Background. Various studies have shown the association of vitamin D deficiency with autoimmune diseases. Studies have found that vitamin D levels in patients with autoimmune thyroid diseases including Graves’ disease were lower than that in patients with non-autoimmune thyroid diseases such as toxic nodular goiter. Some studies have reported no such relationship between vitamin D level and autoimmune thyroid di­seases. The purpose of the study: to compare serum vitamin D level in patients with Graves’ disease versus age and sex matched controls, to assess the correlation of vitamin D with thyroid status and thyrotropin receptor antibody titers. Materials and methods. 48 patients with Graves’ disease and 24 age and sex matched healthy individuals were recruited. Hormonal investigations that included serum thyroid stimulating hormone (TSH), free thyroxine (fT4), free triiodothyronine (fT3), as well as calcium, 25-hydroxyvitamin D (25(OH)D), parathyroid hormone (PTH), thyroid stimulating hormone receptor antibody (TSH-Ab) were done for all subjects. Results. The patients with Graves’ disease had significantly lower 25(OH)D levels (16.3 ± 1.4 ng/ml) as compared to control subjects (22.8 ± 1.6 ng/ml) (p = 0.024). TSH levels and TSH-Ab titers differed significantly between vitamin D deficient Graves’ disease group (25(OH)D < 20 ng/ml) and vitamin D non deficient Graves’ disease group (25(OH)D ≥ 20 ng/ml). Thyroid volume did not differ significantly between these groups. Serum vitamin D level correlated significantly with TSH and TSH-Ab titers in patients with Graves’ disease. Conclusions. Serum vitamin D levels are significantly lower in patients with Graves’ disease. Significant correlation between vitamin D and TSH and TSH-Ab titers was found in these patients.


Ключові слова

хвороба Грейвса; вітамін D; антитіла до рецептора ТТГ

болезнь Грейвса; витамин D; антитела к рецептору ТТГ

Graves’ disease; vitamin D; TSH-Ab titers

Introduction

Graves’ disease is one of the common autoimmune thyroid disease encountered in routine clinical practice. In recent years, the extraskeletal effects of vitamin D have been extensively studied. Vitamin D deficiency is linked to a variety of autoimmune disorders, including autoimmune thyroid disease [1]. Several studies suggest that individuals with Graves’ disease have lower vitamin D levels than the general population [2–4]; however, data on the relationship between the levels of vitamin D and clinical parameters in Graves’ disease or therapeutic issues [5] are limited. A few studies have analyzed the association between serum vitamin D levels and Graves’ disease, and available data remain inconclusive. Various studies have shown the association of vitamin D deficiency with autoimmune diseases. In past, studies have found that vitamin D levels in patients with autoimmune thyroid diseases including Graves’ disease were lower than that in patients with non-autoimmune thyroid diseases [6, 7].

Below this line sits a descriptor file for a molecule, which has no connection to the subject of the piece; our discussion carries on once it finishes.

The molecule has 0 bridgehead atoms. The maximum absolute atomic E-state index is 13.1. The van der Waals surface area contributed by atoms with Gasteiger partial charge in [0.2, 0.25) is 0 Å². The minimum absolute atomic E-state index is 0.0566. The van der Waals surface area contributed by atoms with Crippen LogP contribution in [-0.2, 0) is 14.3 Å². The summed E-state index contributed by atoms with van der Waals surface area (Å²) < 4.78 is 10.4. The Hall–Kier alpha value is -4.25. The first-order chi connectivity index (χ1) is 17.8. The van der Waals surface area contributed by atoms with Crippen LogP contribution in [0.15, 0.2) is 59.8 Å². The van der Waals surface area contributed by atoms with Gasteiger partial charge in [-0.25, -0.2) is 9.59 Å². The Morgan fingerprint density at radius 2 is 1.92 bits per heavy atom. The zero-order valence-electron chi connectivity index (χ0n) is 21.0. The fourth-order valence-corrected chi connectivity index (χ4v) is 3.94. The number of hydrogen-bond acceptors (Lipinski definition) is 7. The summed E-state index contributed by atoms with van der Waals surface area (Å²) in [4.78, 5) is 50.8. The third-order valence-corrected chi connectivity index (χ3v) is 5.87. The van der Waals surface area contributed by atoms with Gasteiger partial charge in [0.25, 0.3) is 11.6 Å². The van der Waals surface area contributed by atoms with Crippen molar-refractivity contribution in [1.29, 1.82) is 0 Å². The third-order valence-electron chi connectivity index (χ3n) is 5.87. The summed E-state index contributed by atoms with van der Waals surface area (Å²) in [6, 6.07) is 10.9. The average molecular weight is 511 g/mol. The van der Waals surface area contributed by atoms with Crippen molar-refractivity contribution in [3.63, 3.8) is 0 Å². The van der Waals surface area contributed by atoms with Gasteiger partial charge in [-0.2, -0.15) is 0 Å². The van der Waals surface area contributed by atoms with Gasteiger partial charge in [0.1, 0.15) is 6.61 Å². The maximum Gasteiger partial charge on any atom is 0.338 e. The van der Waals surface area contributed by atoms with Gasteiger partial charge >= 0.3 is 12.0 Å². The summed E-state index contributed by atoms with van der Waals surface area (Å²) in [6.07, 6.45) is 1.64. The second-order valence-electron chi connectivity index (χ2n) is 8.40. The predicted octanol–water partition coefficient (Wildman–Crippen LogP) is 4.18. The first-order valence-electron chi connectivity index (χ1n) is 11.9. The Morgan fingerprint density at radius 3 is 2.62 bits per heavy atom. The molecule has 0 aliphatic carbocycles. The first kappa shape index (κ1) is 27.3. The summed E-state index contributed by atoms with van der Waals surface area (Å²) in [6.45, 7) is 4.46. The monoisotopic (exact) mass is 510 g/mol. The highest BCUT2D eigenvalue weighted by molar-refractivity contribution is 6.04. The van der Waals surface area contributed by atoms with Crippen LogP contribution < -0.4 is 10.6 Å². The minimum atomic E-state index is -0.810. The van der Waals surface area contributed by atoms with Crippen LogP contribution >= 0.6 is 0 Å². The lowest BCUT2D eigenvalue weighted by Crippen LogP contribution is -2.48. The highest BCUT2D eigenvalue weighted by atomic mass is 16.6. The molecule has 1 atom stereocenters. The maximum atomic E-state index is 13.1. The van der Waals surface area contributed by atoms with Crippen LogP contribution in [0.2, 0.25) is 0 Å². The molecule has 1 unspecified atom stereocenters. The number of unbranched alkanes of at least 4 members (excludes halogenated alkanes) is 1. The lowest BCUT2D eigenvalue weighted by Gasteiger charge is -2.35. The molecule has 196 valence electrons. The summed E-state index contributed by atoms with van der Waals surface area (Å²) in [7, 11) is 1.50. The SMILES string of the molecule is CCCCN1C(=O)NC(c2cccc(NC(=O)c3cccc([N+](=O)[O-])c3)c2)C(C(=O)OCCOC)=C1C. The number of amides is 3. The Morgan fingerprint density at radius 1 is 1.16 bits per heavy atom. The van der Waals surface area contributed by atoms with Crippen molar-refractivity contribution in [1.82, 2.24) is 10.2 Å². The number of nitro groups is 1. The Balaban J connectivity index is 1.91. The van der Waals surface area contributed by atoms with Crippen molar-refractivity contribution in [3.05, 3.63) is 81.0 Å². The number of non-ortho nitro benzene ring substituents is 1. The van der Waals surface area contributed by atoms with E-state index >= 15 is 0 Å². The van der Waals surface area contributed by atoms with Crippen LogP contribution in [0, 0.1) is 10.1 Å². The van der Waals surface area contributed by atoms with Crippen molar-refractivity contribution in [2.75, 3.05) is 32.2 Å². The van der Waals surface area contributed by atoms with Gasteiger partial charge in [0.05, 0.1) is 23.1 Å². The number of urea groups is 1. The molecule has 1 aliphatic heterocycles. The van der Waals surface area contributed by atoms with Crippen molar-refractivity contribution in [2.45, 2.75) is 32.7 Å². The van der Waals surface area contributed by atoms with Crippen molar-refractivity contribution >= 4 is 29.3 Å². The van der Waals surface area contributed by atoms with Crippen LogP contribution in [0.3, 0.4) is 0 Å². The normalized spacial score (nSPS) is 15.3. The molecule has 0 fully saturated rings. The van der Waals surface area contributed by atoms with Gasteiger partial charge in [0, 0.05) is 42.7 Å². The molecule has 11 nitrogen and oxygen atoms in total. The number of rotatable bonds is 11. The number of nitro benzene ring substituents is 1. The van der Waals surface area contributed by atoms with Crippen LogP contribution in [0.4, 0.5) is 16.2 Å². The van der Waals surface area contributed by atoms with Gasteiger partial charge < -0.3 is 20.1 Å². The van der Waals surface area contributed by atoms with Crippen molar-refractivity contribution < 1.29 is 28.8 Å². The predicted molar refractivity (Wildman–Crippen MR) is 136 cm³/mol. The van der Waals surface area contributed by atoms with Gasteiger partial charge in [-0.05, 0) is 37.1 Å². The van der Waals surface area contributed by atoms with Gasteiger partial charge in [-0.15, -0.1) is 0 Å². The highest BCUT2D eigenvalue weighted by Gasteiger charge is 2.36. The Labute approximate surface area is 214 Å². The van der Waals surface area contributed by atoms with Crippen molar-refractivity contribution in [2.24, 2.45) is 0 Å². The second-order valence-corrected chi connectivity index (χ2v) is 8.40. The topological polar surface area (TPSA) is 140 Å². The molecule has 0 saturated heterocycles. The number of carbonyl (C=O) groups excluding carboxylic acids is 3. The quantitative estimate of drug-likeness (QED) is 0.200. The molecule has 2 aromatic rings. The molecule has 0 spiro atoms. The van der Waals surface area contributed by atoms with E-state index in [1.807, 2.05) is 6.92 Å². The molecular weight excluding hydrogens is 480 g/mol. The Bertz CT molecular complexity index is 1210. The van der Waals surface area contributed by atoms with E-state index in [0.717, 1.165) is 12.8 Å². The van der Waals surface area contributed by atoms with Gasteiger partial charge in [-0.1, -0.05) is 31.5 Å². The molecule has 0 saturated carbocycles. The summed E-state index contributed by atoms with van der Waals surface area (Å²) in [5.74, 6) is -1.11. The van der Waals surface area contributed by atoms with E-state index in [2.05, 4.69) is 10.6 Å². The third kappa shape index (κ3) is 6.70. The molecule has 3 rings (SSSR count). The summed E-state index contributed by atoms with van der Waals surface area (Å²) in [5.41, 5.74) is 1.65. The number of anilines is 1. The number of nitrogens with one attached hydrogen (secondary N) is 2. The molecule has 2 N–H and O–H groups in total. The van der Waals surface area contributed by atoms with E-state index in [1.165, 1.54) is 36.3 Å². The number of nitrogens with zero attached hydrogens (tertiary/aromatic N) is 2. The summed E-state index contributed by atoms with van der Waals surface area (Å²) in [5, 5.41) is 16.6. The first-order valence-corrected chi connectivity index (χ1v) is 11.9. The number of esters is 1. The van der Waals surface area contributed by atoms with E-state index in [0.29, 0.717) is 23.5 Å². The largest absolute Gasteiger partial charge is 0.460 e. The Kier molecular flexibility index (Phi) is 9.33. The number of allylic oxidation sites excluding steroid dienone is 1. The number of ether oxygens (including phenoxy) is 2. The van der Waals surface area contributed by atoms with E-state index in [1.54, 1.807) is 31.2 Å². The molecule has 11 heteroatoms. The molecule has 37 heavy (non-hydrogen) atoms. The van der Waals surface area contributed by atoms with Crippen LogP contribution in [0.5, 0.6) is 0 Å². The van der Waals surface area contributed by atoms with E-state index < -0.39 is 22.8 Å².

To understand the role of vitamin D in Graves’ disease, it is important to determine whether lower vitamin D levels contribute to the development of Graves’ disease. There are some animal data supporting this hypothesis. BALB/cJ mice given a vitamin D-deficient diet had lower preimmunization thyroxine levels and were more prone to developing persistent hyperthyroidism following immunization with the TSH receptor compared to mice fed regular chow. No differences in the TSH-Ab levels were observed, suggesting that vitamin D directly modulated thyroid function in this animal model [8]. The lack of a significant association between vitamin D and TSH receptor antibody would support the hypothesis that vitamin D deficiency might have a direct effect on the thyroid gland [9]. However, as all clinical studies that address this question have been cross-sectional in design, it is impossible to conclude whether the vitamin D status is directly involved in the pathogenesis or a consequence of the disease. 
Hence, the relationship between vitamin D and Graves’ disease is still unresolved. 
We purposed to compare serum vitamin D level in patients with Graves’ disease versus age and sex matched controls and to find associations of vitamin D status and Graves’ disease and ascertain any correlation of serum vitamin D level with various thyroid related parameters.

Materials and methods

A total of 48 patients (34 females and 14 males) with Graves’ disease were recruited to this cross-sectional study. Graves’ disease was diagnosed by clinical, hormonal evidence of hyperthyroidism (suppressed thyroid stimulating hormone (TSH) level with elevated free triiodothyronine (fT3), and free thyroxine (fT4) levels. Forty-four age and sex matched healthy individuals (21–55 years) meeting the exclusion criteria were taken as controls. To avoid influence of seasonal variation on vitamin D, we recruited controls within the same month (± 1 month) as that of cases. 
Exclusion criteria included patients with liver, renal, metabolic bone, parathyroid disorders, any autoimmune diseases, history of intake of calcium and vitamin D supplements within preceding 3 months, current or recent use of steroids, antitubercular drugs, antiepileptics, ketoconazole, heparin, oral contraceptives and diuretics, pregnant, and lactating women. All study participants underwent a detailed history enquiry and clinical examination. 
We had divided the Graves’ disease cohort broadly into two groups: vitamin D deficiency group (25(OH)D < 20 ng/ml) and vitamin D insufficiency group (< 30 ng/ml 25(OH)D ≥ 20 ng/ml). 
After an overnight fast, blood samples were collected for measurements of TSH, fT3, fT4, 25(OH)D, calcium and parathyroid hormone (PTH) and thyrotropin receptor antibody (TSH-Ab). Serum TSH, fT3, fT4, PTH, and 25(OH)D were measured using electrochemiluminescene immunoassay kits.